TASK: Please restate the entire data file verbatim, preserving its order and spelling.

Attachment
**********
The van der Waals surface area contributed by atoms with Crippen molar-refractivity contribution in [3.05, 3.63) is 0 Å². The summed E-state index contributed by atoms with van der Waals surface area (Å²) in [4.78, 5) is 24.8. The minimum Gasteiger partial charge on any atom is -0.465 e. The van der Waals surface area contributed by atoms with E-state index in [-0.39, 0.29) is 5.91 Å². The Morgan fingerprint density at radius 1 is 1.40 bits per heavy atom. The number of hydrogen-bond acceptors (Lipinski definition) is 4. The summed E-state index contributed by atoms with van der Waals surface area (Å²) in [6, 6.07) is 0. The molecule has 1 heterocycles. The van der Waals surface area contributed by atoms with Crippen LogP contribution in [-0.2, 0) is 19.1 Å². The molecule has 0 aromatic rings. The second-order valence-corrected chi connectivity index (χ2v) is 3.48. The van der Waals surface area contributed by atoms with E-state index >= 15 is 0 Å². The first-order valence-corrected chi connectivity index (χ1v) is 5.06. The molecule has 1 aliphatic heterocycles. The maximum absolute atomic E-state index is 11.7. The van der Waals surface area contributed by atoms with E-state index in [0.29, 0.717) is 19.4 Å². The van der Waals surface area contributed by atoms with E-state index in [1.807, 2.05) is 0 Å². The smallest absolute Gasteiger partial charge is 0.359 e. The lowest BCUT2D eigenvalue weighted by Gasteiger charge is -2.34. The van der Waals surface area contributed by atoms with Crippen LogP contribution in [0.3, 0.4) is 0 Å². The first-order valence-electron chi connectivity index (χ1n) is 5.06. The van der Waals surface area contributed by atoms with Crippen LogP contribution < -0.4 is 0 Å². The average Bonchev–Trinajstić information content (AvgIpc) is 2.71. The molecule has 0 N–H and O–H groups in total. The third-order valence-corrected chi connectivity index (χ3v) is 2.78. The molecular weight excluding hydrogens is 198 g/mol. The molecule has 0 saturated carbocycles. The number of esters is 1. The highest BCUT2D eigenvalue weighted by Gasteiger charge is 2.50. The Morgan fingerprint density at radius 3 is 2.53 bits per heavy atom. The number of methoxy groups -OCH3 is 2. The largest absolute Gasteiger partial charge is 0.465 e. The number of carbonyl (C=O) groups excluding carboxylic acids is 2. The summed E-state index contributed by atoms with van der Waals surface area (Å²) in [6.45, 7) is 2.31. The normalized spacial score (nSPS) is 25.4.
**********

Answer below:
The van der Waals surface area contributed by atoms with Crippen molar-refractivity contribution in [3.05, 3.63) is 0 Å². The summed E-state index contributed by atoms with van der Waals surface area (Å²) in [4.78, 5) is 24.8. The minimum Gasteiger partial charge on any atom is -0.465 e. The van der Waals surface area contributed by atoms with E-state index in [-0.39, 0.29) is 5.91 Å². The Morgan fingerprint density at radius 1 is 1.40 bits per heavy atom. The number of hydrogen-bond acceptors (Lipinski definition) is 4. The summed E-state index contributed by atoms with van der Waals surface area (Å²) in [6, 6.07) is 0. The molecule has 1 heterocycles. The van der Waals surface area contributed by atoms with Crippen LogP contribution in [-0.2, 0) is 19.1 Å². The molecule has 0 aromatic rings. The second-order valence-corrected chi connectivity index (χ2v) is 3.48. The van der Waals surface area contributed by atoms with E-state index >= 15 is 0 Å². The first-order valence-corrected chi connectivity index (χ1v) is 5.06. The molecule has 1 aliphatic heterocycles. The maximum absolute atomic E-state index is 11.7. The van der Waals surface area contributed by atoms with E-state index in [0.29, 0.717) is 19.4 Å². The van der Waals surface area contributed by atoms with E-state index in [1.807, 2.05) is 0 Å². The smallest absolute Gasteiger partial charge is 0.359 e. The lowest BCUT2D eigenvalue weighted by Gasteiger charge is -2.34. The van der Waals surface area contributed by atoms with Crippen LogP contribution in [0.3, 0.4) is 0 Å². The first-order valence-electron chi connectivity index (χ1n) is 5.06. The van der Waals surface area contributed by atoms with Crippen LogP contribution < -0.4 is 0 Å². The average Bonchev–Trinajstić information content (AvgIpc) is 2.71. The molecule has 0 N–H and O–H groups in total. The third-order valence-corrected chi connectivity index (χ3v) is 2.78. The molecular weight excluding hydrogens is 198 g/mol. The molecule has 0 saturated carbocycles. The number of esters is 1. The highest BCUT2D eigenvalue weighted by Gasteiger charge is 2.50. The Morgan fingerprint density at radius 3 is 2.53 bits per heavy atom. The number of methoxy groups -OCH3 is 2. The largest absolute Gasteiger partial charge is 0.465 e. The number of carbonyl (C=O) groups excluding carboxylic acids is 2. The summed E-state index contributed by atoms with van der Waals surface area (Å²) in [6.45, 7) is 2.31. The normalized spacial score (nSPS) is 25.4.